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Last Updated on May 15, 2021 by Vikash Ekka

Linux repository and package
Linux repository and package

Linux repository:

A software repository contains software packages
When you search via the inbuilt Linux Software Center or use a Linux tools, you are shown a list of all the packages within the repositories available to your system.
A software repository can store its files on one server or across many different servers known as mirrors

Linux package

In Linux distributions, a “package” refers to a compressed file archive containing executable and data files that come with a particular application

The files are usually stored in the package according to their relative installation paths on your desktop system.

The contents of control file inside a Package are:

  • Package Name and version Number

  • Architecture support like 1386 (32-bit) or i686 (64bit)

  • Installed Size and location

  • Dependencies, Homepage and Description.

There are 2 types of Packages, they are:

1.    Source code package is a suite of files related to one program, it contains source code, documentation and configuration files.

2.    If a source code package is configured for a particular Unix or Linux distribution it is a Binary package


Linux Package Manager:

Installing software on Linux involves package managers and software repositories, Unlike Windows where you visit a website to download and run a dot exe files:
Linux Package Manager is designed to install and update the corresponding software.
A Linux Package Manager is similar to a mobile app store example Google Play store. Take a look at the adjoining diagram, it shows the Ubuntu Software center that contains the software repositories required for the Debian based Ubuntu system.
Package Manage is used to install, Upgrade, configure and remove software programs in the computer.
Package manager contains software in archive files, and the information about the necessary dependencies required for the software.


Ubuntu Software center

Different Package managers:

It is important for Linux administrators to know about the various supported package managers in various Linux Distributions.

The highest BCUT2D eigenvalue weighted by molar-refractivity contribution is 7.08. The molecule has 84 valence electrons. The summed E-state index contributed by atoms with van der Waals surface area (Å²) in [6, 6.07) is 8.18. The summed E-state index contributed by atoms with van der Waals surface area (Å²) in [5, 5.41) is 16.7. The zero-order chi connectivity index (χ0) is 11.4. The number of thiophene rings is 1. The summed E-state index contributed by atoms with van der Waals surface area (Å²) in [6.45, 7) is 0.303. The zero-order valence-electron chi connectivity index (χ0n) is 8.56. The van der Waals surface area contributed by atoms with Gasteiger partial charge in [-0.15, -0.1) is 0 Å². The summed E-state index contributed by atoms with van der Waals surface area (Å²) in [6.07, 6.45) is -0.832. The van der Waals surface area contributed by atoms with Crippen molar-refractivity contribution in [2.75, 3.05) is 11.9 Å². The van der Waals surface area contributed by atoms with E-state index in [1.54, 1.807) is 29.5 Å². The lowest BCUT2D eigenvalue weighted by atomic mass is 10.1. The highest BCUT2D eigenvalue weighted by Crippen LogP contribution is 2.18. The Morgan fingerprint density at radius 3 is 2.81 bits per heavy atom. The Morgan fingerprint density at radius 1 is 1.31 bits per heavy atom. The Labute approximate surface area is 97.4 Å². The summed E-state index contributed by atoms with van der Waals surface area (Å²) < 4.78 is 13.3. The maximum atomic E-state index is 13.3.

Package Managers help in downloading and installing software from repositories, also it is used for handling dependencies, update and removal of software.


The various package managers are:

Dpkg (Debian package Management System) is a base package management system for the Debian Linux family, it is used to install, remove, store and provide information about .deb packages.

APT (Aptitude Package Manager) is a popular command line package management tool for Debian Linux Family.

RPM (Red Hat Package manager), is the standard package manager for Red hat Linux, CentOS and Fedora.

YUM (Yellowdog Updater, Modified) is an open source and popular command line package manager.

Pacman package manager is a simple but powerful package manager for Arch Linux. It provides the fundamental functionalities for automatic dependency resolution, installing, upgrading, uninstalling and downgrading software.


RPM- Red Hat linux Package Manager:


RPM stands for Red Hat Package Manager.

RPM command is used for installing, uninstalling, upgrading, querying, listing. and checking RPM packages on your Linux system.

RPM deals with dot rpm files, which contains the actual information about the packages such as: what it is, from where it comes, dependencies info. version info etc.

There are four basic modes in RPM command, they are:

1.    Install (i)-is used to install any RPM package

2.    Remove (e)- is used to erase or remove any RPM package

3.    Upgrade (U) is used to update existing RPM package

4.    Verify (q)-is used to query and verify about different RPM packages.

The table above lists some of the commands and their corresponding description.

Command Description
# rpm ivh <package_name> Install a rpm software package
# rpm -qpR <package_name> Check dependencies of RPM Package before installation
# rpm -ivh –nodeps <package_name> Install RPM package without dependencies
# rpm -qa –last To list recently installed RPM packages
# rpm -Uvh <package_name> To upgrade a RPM package
# rpm -evv <package_name> To remove a RPM package

YUM (Yellowdog Updater Modified) Package Manager

YUM (Yellowdog Updater Modified) is an open source command-line as well as graphical based package management tool for RPM (RedHat Package Manager) based Linux systems.

It allows users and system administrators to easily install, update, remove or search software packages on a system.

YUM uses numerous third party repositories to install packages automatically by resolving their dependencies issues.

Take a look at the table showing commands and description for YUM

Command Description
# yum install <package_name> Install a package by using YUM, this command asks for confirmation
# yum-install <package name> Install a package automatically without asking confirmation
# yum remove <package_name> Remove package with all its dependencies
# yum update <package_name> Update a package using YUM
# yum repolist all To display all enabled and disabled yum repositories
# yum history To view history of YUM

By Vikash Ekka

Hi All, My name is Vikash Ekka from India. I’m the founder and tech editor of https://www.vetechno.in. I have completed my Graduation in BCA. I love to write technical articles like Windows, Linux & MAC Tutorials, Tips, Tricks, How To fix, Tutorials About Ethical Hacking & Cyber Security Guide, and Software Review. Currently, I have been working as an IT professional since 2018.

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